The COVID-19 pandemic and the converging discourse on climate resilience has validated the decision of States and non-State actors to include a more comprehensive framing of risk in the Sendai Framework – the scope of which includes man-made (or human-induced) hazards and risks, in addition to natural hazards. The Framework emphasises existing realities of inter alia the anthropogenic drivers of risk creation and propagation, and places human behaviour and choice at the centre of risk reduction.
While still insufficiently addressed, this is contributing to a wider integration of risk reduction perspectives in global, regional and national policies that intersect with, among others, environment, natural resource management and biodiversity, and initial deliberations on reimagining health systems policy. However, and despite existing or growing knowledge of such threats, exposure to imminent and emerging hazards and risks are often disregarded within disaster risk reduction approaches, which often remain limited to natural (and to some extent, more recently biological) hazards, and blind to the full range of global catastrophic or existential risk scenarios.
It is imperative to avoid over-reliance on linear and simplistic models of framing when shaping policy frameworks and interventions to deal with the broadened scope of risks and hazards, instead incorporating systems-based approaches that better account for interlinkages, overlaps, trade-offs, and tipping points.
Left unaddressed, these interactions can create new risks, and entrench and amplify existing risks. While trying to address the interconnected and systemic nature of risk, it is essential to meaningfully capture local processes and perspectives of understanding risk and the lived experiences of communities.
This leads to the discussions about coherence in understanding and redressing risk across various frameworks and agreements that address different but linked issues. As highlighted in the UN Global Assessment Report on Disaster Risk Reduction 2019 (GAR 2019), a risk-based discourse can be the connecting tissue between all agendas, including for example the 2030 Agenda and Addis Ababa Action Agenda for Financing for Development, the New Urban Agenda, the Paris Agreement, the Global Compact for Migration, the Convention on Biological Diversity, and the forward-looking disposition of Our Common Agenda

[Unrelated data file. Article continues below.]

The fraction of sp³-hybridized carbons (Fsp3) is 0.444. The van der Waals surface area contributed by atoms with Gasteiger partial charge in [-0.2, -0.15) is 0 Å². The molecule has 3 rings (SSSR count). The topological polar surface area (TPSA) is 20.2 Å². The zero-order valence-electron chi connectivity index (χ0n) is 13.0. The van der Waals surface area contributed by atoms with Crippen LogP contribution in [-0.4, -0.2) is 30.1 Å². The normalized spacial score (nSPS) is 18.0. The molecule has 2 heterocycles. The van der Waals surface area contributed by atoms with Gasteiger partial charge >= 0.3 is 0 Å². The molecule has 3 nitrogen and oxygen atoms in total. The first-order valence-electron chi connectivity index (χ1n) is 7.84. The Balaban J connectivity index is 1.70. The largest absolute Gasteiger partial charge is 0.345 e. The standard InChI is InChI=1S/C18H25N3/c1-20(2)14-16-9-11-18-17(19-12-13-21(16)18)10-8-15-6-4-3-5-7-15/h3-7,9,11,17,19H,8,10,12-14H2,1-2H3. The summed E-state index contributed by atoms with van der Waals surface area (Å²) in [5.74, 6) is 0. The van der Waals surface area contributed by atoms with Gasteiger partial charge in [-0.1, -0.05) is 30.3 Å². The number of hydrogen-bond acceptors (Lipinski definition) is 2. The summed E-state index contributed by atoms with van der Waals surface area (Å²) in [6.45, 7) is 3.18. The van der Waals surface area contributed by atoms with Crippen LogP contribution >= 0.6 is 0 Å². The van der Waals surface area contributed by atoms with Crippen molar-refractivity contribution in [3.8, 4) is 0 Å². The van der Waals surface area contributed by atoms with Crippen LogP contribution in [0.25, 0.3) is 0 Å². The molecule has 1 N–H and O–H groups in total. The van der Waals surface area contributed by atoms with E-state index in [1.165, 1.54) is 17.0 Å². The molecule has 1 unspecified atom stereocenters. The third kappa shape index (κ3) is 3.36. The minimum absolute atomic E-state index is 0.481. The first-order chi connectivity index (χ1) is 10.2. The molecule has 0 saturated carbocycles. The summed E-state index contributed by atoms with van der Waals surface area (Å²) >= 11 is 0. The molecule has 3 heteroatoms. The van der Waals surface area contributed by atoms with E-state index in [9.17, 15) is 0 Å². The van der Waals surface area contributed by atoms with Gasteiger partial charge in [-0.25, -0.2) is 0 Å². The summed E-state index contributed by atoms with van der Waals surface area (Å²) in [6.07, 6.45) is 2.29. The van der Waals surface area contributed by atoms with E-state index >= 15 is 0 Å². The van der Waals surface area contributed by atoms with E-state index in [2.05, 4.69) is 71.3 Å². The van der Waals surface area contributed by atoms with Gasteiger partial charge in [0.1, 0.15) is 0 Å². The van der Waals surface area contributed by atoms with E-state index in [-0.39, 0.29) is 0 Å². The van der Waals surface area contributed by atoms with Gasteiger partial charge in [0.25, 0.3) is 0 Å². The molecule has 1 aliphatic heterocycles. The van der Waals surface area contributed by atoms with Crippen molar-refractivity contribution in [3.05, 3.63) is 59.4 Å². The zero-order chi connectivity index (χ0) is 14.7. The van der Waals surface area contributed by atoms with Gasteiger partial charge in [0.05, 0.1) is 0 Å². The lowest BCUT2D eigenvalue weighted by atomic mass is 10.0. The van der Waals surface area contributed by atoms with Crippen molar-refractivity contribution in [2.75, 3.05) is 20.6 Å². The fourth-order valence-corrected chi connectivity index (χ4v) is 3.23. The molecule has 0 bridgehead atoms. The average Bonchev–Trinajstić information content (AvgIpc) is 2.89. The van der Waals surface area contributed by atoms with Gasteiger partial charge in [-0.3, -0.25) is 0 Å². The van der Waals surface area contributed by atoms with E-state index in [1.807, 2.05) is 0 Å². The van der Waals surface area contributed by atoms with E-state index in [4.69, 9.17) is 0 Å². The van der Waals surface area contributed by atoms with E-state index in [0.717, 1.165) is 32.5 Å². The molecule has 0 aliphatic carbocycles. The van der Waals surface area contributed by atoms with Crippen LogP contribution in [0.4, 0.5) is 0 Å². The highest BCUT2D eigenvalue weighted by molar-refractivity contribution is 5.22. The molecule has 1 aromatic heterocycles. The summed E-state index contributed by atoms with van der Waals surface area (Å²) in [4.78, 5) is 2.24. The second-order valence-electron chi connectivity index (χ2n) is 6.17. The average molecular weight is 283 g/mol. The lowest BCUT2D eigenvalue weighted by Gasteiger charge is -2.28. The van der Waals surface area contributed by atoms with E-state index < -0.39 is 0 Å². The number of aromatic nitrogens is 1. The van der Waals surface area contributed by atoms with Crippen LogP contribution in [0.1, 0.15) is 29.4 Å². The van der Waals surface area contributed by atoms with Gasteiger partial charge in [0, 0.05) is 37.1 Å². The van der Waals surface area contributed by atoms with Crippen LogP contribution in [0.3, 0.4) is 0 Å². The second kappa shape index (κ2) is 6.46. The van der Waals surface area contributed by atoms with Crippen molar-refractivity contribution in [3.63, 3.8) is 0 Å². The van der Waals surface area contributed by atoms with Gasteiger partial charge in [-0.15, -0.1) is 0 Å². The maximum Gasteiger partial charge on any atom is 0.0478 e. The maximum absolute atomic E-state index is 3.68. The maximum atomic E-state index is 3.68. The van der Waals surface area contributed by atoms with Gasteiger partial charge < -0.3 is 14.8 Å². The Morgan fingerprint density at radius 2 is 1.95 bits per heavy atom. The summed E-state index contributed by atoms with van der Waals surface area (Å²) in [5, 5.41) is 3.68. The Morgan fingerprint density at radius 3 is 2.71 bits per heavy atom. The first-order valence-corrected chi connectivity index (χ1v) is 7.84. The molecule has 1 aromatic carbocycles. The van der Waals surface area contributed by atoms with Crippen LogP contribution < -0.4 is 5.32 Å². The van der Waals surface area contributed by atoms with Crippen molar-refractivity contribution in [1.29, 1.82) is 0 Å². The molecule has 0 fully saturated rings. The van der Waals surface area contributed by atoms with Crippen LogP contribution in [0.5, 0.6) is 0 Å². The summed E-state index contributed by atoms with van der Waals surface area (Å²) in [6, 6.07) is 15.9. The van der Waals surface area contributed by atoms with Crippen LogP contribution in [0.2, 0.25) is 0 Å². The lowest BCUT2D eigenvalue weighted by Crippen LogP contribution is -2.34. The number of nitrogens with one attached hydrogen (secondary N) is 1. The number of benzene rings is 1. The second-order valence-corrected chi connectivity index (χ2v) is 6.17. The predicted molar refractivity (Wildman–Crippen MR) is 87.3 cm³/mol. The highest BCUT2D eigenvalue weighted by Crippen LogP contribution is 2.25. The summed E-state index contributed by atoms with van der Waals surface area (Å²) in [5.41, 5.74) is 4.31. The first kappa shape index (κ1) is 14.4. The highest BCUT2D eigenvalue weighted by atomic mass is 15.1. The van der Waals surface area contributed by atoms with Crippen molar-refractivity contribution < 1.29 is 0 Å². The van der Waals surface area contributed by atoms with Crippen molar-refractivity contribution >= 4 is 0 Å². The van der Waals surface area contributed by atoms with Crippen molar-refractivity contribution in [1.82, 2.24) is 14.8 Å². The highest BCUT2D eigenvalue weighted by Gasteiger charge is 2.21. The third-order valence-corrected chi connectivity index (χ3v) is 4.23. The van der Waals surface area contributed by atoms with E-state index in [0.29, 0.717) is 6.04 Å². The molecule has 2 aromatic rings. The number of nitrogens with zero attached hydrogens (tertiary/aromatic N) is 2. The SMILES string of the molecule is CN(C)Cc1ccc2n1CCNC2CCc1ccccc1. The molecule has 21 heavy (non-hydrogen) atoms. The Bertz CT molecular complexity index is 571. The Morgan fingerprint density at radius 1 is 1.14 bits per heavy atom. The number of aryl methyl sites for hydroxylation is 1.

Broadening the Conversation
GAR 2019 stressed that extreme changes in ecological and social systems are happening now, across multiple dimensions and scales more quickly than previously thought.
The Global Environmental Outlook 6 report highlights that the triple planetary crisis of climate change, biodiversity loss and pollution has endangered the ecological foundations of human society and the natural systems that support other species and provide invaluable ecosystem services, while at the same time their linkages result in cascading risks that compromise the possibility of progress against most, if not all of the Sustainable Development Goals (SDGs).
In addition, the Global Sustainable Development Report 2019 (GSDR) stresses the need to transform key areas of human activity, which could otherwise lead to systems failure (including in respect of planetary boundaries, food, energy, consumption and production, and continuing maladaptive development in urban spaces) and increase resilience to economic shocks and disasters caused by natural and man-made hazards, through active implementation of the Sendai Framework.
It further stresses the fundamental and urgent need to change the perception of the relationship between people and nature from humans and nature, to humans as part of nature. Further, without a significant reduction in inequalities between and within countries, any progress of the last two decades risks being undone.
Finally, the Our Common Agenda report highlights the need to do things radically differently in order to avoid existential and catastrophic risks created as a result of human activity.
These messages are clear: we must move beyond incrementalism; we must act systemically and now. This includes creating the conditions for a shift in perceptions to enable a better understanding of the systemic nature of risk (as explored in GAR 2022).
- What progress has been observed since 2015 in addressing the full scope of hazards and risks of the Sendai Framework in:
- Evolving risk assessment?
- Renovations to risk governance (at the national, regional and global levels)?
- Innovations in method and approach in contending with the full scope of hazards and risks?
- What types of risks and hazards are excluded from the contemporary policies aimed at reducing risk and building resilience? Give specific examples.